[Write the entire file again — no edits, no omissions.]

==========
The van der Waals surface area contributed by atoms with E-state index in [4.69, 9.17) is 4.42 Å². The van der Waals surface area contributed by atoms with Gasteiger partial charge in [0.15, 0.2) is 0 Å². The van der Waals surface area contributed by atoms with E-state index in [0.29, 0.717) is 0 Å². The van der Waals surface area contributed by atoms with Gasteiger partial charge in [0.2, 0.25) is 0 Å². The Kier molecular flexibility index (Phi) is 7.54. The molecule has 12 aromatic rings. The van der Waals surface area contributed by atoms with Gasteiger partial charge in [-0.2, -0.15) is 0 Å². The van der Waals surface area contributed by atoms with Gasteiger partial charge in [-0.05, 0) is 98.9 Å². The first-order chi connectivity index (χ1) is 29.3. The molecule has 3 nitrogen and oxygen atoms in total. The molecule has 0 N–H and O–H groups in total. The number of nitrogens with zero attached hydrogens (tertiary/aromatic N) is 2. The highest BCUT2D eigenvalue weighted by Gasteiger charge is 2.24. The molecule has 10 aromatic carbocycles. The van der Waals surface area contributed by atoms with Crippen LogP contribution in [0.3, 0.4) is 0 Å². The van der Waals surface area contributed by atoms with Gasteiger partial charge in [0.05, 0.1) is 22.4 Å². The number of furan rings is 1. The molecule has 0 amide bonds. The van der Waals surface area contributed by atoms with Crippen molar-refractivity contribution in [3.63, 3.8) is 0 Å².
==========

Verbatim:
The van der Waals surface area contributed by atoms with E-state index in [4.69, 9.17) is 4.42 Å². The van der Waals surface area contributed by atoms with Gasteiger partial charge in [0.15, 0.2) is 0 Å². The van der Waals surface area contributed by atoms with E-state index in [0.29, 0.717) is 0 Å². The van der Waals surface area contributed by atoms with Gasteiger partial charge in [0.2, 0.25) is 0 Å². The Kier molecular flexibility index (Phi) is 7.54. The molecule has 12 aromatic rings. The van der Waals surface area contributed by atoms with Gasteiger partial charge in [-0.2, -0.15) is 0 Å². The van der Waals surface area contributed by atoms with Gasteiger partial charge in [-0.05, 0) is 98.9 Å². The first-order chi connectivity index (χ1) is 29.3. The molecule has 3 nitrogen and oxygen atoms in total. The molecule has 0 N–H and O–H groups in total. The number of nitrogens with zero attached hydrogens (tertiary/aromatic N) is 2. The highest BCUT2D eigenvalue weighted by Gasteiger charge is 2.24. The molecule has 10 aromatic carbocycles. The van der Waals surface area contributed by atoms with Crippen LogP contribution in [0.3, 0.4) is 0 Å². The van der Waals surface area contributed by atoms with Gasteiger partial charge in [0.05, 0.1) is 22.4 Å². The number of furan rings is 1. The molecule has 0 amide bonds. The van der Waals surface area contributed by atoms with Crippen molar-refractivity contribution in [3.63, 3.8) is 0 Å².